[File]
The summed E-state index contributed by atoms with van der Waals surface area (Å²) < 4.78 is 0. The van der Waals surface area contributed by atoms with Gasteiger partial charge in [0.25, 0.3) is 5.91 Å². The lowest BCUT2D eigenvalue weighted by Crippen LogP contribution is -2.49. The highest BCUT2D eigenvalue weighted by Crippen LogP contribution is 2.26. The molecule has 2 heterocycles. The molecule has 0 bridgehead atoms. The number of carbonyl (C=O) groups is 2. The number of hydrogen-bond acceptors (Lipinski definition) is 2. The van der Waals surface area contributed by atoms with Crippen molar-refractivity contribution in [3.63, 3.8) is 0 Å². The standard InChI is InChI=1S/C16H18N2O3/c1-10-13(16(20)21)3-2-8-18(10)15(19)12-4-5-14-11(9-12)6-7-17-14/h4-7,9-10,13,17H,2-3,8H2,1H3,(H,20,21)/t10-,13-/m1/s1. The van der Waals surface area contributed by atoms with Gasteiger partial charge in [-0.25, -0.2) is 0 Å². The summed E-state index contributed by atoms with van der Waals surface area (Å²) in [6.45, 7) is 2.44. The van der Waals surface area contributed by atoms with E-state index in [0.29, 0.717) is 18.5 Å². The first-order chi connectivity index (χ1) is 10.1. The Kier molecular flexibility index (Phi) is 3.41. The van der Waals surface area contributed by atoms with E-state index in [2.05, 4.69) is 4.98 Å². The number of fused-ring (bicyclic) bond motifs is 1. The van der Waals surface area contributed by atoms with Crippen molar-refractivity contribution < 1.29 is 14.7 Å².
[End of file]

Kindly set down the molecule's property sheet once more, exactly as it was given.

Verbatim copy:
The summed E-state index contributed by atoms with van der Waals surface area (Å²) < 4.78 is 0. The van der Waals surface area contributed by atoms with Gasteiger partial charge in [0.25, 0.3) is 5.91 Å². The lowest BCUT2D eigenvalue weighted by Crippen LogP contribution is -2.49. The highest BCUT2D eigenvalue weighted by Crippen LogP contribution is 2.26. The molecule has 2 heterocycles. The molecule has 0 bridgehead atoms. The number of carbonyl (C=O) groups is 2. The number of hydrogen-bond acceptors (Lipinski definition) is 2. The van der Waals surface area contributed by atoms with Crippen molar-refractivity contribution in [3.63, 3.8) is 0 Å². The standard InChI is InChI=1S/C16H18N2O3/c1-10-13(16(20)21)3-2-8-18(10)15(19)12-4-5-14-11(9-12)6-7-17-14/h4-7,9-10,13,17H,2-3,8H2,1H3,(H,20,21)/t10-,13-/m1/s1. The van der Waals surface area contributed by atoms with Gasteiger partial charge in [-0.25, -0.2) is 0 Å². The summed E-state index contributed by atoms with van der Waals surface area (Å²) in [6.45, 7) is 2.44. The van der Waals surface area contributed by atoms with E-state index in [0.29, 0.717) is 18.5 Å². The first-order chi connectivity index (χ1) is 10.1. The Kier molecular flexibility index (Phi) is 3.41. The van der Waals surface area contributed by atoms with E-state index in [2.05, 4.69) is 4.98 Å². The number of fused-ring (bicyclic) bond motifs is 1. The van der Waals surface area contributed by atoms with Crippen molar-refractivity contribution < 1.29 is 14.7 Å².